That it is difficult to talk today about the Jesus of two millennia ago is proven by films. More specific than other arts as a type of expression that measures up to contemporaneity, cinematography apparently has all premises to be convincing: the panorama of a minute “scenographic” reconstruction of other eras, a polyphonic potentiating of the epic character, spectacular dramatism, portraiture as realistic as possible. Nevertheless, the results are disappointing. “Risen,” directed by Kevin Reynolds, who also signs the screenplay alongside Paul Aiello, combines the hippie imaginary, which Franco Zeffirelli had used before, with the violence specific to war films, which Mel Gibson had amply resorted to as well.
In this case, the apostles are cheerful harebrained persons who react to threats only by laughing, refusing with hysterical candour any form of conflict. On the other hand, the Roman tribune who supervises the crucifixion of Jesus is living in a culture of exacerbated violence, pragmatic without being sadist. Cruelty that seems to be inherent to a history marred by men’s political ambitions. Overwhelmed by the miracle of Jesus’s resurrection and of his subsequent apparitions, the Roman tribune becomes the protector of apostles and leaves the world of violence behind – however, not without putting other military skills in the service of his new comrades. Of course, such a story can only generate smiles from those slightly familiarised with Christian culture. While the details about the cruelty of crucifixions are welcome, because we often forget that it was not a commonplace death – some artists, throughout time, insisted precisely upon the dramatism of this “shameful” death, such as Matthias Grunewald –, the other aspects of the film are unconvincing caricatures.
The real apostles were not even preoccupied with the issue of violence, Jesus trying to discourage them from resorting to arms. The tribune’s preoccupation is rather similar to that of many of our contemporaries down-crested with the multitude of wars and the murderous violence in so many places today. As much as we would like to see them like this, the apostles were not pacifists, although Jesus had managed, with difficulty, to shift, in their consciousness, the emphasis on the more spiritual dimension of life, which for some will represent also another perspective on the use of violence. But while it is not persuasive, Reynolds’s film can be food for thought from a certain standpoint.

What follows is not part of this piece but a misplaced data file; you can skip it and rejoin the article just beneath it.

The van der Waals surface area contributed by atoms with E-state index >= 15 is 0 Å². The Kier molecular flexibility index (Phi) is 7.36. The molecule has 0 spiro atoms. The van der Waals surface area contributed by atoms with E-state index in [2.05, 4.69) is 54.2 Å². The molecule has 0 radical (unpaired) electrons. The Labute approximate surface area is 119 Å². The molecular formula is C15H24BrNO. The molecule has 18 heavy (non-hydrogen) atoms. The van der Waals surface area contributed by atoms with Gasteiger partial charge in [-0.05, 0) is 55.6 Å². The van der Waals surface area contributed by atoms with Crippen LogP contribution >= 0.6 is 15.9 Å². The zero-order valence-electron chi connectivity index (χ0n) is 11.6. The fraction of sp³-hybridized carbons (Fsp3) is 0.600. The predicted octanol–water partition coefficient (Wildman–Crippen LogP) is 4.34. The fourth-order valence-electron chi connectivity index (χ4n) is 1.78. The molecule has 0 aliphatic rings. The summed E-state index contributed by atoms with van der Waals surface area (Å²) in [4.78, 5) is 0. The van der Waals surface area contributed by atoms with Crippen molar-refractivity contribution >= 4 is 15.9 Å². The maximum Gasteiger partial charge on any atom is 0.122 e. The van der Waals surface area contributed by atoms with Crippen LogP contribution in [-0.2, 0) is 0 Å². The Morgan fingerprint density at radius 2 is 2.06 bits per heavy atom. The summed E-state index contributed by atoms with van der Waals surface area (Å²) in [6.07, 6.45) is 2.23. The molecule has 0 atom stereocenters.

The tribune “converts” because of miracles that overturn his realistic convictions. The truth is Jesus was extremely popular during his earthly lifetime because he was a successful thaumaturge. He was performing miracles, particularly healings, some of them spectacular, and he even brought dead people back to life. His teaching was difficult to assimilate at first, being rather unappealing, and the number of apprentices dropped after a while. We could even suspect that without miracles he would have failed, like many other religious “reformers” of that era’s Judaism. It is not by chance that those looking at him nailed to the cross were mockingly asking him to perform a miracle.
The issue of miracles is decisive in Christianity. Many stances were taken on this issue, situated at the extremes being those who gave privilege, as a criterion of real Christianity, to the capacity to continue performing miracles, and, respectively, those who radically criticised this aspect.
For the former, holiness was linked to such a capacity, while sanctification, at least for the Catholics, is conditioned by confirmed miracles today too. In other words, someone could be a consummate philanthropist, but without a miracle, even a posthumous one, he would never be considered a saint. On the other hand, if someone were to endorse doubtful opinions, but miracles would not be lacking, holiness would be cherished more, even in contradiction with human understanding. In other words, there is a tension between the “rational” dimension of Christian life and the thaumaturgic one, which contradicts “naturalness.” Because the thaumaturge saints’ pretensions call into question the realism of acting morally in the world’s limited conditions.
To counteract them, other Christians looked on miracles in an extremely critical manner, discouraging their expectation and even looking on them with radical scepticism. Maybe a more balanced approach would not reject their significance but would subject them to a nuanced criticism.
What is the point of a miracle? Why is there the need for a certain miracle? The appetence for miracles can seriously undermine an ethical programme, but certain miracles can draw us into a different understanding of the dynamics of reality.
Precisely because they call into question a self-sufficient thinking. God gave autonomy to the world, so that is subsists on account of its own laws. But that does not mean God is a “deus otiosus” that cannot intervene in the way things flow naturally.
Let us not consider that he is at our disposal when and how we want to, neither that he is absent.
Precisely because this type of unusual presence is the great challenge of Christian life. Unfortunately, however, most of the time we are satisfied with a deceiving and comfortable conformity.